Reinforcing-Positive-Behavior-2

Reinforcing Positive Behavior and Family Joy

Posted by: GL Admin Tags: There is no tags | Categories: Children

November
30

Parents often struggle with ways to respond to a child’s challenging behavior and ways of reinforcing positive behavior. We see our kids struggling, but we can’t quite figure out what we need to do differently. One key is to provide consistent messages when communicating with your child or redirecting their behavior. If you are inconsistent in what you allow your child to do, and the limits you set, the door is open for them to challenge you when you say “no.”

Reinforcing Positive Behavior

Another challenge for parents is wanting to lecture their child on all the reasons why they shouldn’t do something or what they did was wrong or a problem. Most children do not respond well to lectures on the morality of their behavior, and they’re more likely to shut down and not listen when they are being lectured. Parents can help reinforcing positive behavior much easier if they stop talking. Strategies to engage your child differently actually include talking less. We typically help parents state the concern, pause, state the expectation and stop talking. While we all want our children to understand the moral and ethical reasons why they should not do what they did, you probably lost them after the first sentence in a long lecture. Additionally, the child is likely to win the battle as they continue to engage you in all the reasons why they can’t have something or do something.

Children that are struggling, especially at school, often get more negative feedback than positive, which can have last effects on their self-esteem and future behavior. The last thing your child needs is more negative feedback. Instead, think about how you can use the situation to turn it to a teaching moment!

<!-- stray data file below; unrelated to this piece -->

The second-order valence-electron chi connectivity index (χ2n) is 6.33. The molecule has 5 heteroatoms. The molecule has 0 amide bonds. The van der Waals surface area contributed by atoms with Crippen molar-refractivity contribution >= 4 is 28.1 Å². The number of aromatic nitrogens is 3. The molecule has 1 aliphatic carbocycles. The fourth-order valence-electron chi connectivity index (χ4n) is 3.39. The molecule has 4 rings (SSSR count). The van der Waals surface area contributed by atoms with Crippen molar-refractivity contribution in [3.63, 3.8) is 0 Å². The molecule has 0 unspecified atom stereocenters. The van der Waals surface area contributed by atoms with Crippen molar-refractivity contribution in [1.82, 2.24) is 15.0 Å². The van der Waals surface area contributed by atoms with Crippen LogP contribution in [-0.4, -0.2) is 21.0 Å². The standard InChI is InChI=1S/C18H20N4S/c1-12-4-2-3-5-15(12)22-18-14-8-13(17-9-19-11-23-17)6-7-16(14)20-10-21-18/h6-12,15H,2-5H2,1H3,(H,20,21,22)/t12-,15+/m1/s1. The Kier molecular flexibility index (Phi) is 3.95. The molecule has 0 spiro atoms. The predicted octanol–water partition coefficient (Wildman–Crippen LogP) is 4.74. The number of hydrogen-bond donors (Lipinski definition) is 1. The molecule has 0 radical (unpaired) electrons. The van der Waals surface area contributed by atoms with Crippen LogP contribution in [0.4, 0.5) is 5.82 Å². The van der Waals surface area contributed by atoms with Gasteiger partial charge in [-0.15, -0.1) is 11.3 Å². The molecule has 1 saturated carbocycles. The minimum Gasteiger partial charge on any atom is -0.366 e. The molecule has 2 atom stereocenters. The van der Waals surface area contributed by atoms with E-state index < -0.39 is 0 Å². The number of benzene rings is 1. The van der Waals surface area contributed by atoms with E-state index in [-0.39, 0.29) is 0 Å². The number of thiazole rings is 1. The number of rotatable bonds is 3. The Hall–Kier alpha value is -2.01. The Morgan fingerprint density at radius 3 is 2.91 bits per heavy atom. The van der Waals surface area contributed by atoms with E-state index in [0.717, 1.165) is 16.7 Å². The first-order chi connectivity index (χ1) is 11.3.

Rather than make your child feel bad about what has happened, think about reframing the situation to allow them opportunities to learn from the situation! It is
always good to start with observations, “ ‘I can tell you were frustrated when…’ or ‘I’m wondering what we can do differently when that happens.’” Your child also needs positive feedback, so if you notice they do something different be sure to praise them! Reinforcing positive behavior with positive feedback related to their ability to make good choices will go a long way to make sure the behavior occurs again, and ultimately, it will reinforce the behavior patterns that are helpful for their future!

This is the second in a series of blogs written to help parents better understand how to work with their children when behaviors get in the way of everyone being happy. We’re passionate about your family and your child’s success, and we want to help further your family’s joy!

 

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